Every dog is different. There is no way anyone can know the progress their fearful dog can make. There may be indications that point to the star they’re following; A dog that slithers over, meekly wagging after a few minutes of baby talk and an offer of cheese, is likely to progress faster or further than the dog who sits, eyes half closed, pressed against the farthest wall. It’s easy to believe that any dog can achieve what the last fearful dog you (or your trainer) worked or lived with, did. Or vice versa. Having lived for years with a fearful dog who, though happy and active, remains challenged by his fearfulness, that that possibility exists for any dog is very real to me. But change happens.
We can’t force a dog to stop being afraid of something, anymore than you could be forced to stop being anxious about something, or like something. Imagine your most dreaded food, and now try to imagine someone ‘making’ you like it. What we can do is learn how to behave around fearful dogs so as not to increase their fear, and to create situations in which they can feel safe and be successful at behaving like a dog who isn’t afraid. A little melted cheese goes a long way to making broccoli more palatable for many 5 year olds.
We can improve the palatability of things our dogs are afraid of in much the same way we shape tricks we want our dogs to learn. We begin by rewarding even the slightest muscle movement the dog makes which will lead to the behavior. Want your dog to raise their left hind paw? Watch for a weight shift to the right, mark and reward it. The beginning of change can often look like no change at all. But with practice we get better at noticing these subtle shifts and create opportunities for them to occur. It becomes like a refined night vision, when you can see things better out of the corner of your eyes than straight on. You learn to respond to the shadows that precede behaviors.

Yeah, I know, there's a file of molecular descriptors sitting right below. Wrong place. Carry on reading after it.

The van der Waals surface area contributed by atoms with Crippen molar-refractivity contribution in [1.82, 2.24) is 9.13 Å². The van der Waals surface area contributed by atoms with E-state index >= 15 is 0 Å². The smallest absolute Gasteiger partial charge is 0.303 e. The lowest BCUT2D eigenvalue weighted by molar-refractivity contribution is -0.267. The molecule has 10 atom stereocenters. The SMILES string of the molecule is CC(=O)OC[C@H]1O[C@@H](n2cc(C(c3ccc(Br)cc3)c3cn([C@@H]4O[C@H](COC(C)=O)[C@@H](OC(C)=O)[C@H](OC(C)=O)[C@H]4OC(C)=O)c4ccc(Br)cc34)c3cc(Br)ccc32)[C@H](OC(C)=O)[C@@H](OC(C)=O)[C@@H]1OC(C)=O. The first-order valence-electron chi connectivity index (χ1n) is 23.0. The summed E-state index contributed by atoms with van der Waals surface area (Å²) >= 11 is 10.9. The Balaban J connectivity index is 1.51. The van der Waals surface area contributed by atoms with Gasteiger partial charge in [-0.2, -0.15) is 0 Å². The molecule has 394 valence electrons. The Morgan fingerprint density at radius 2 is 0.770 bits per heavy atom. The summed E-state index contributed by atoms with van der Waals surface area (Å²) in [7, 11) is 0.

Here are a couple of images of Sunny. The first is how he looked most of the time when he initially came to live with us. The second, taken about a year after. I didn’t handle Sunny properly in the beginning. I didn’t know any better. It may not have mattered for him in the long run, but in the short run I certainly could have made his life better by structuring his environment differently. Or it may have mattered. I’ll never know. I have watched other shy or fearful dogs progress and become friendly and sociable, with only the faintest tint of the shy dog they were apparent in their movements and responses, while Sunny still finds most people overwhelming. He’s not as overwhelmed as he was, for as long as he was in the past, but nonetheless, he remains afraid.
Each day gives our dogs the opportunity to feel safer, more confident and to learn new skills. The ability to be happy may be the most useful skill any of them can have.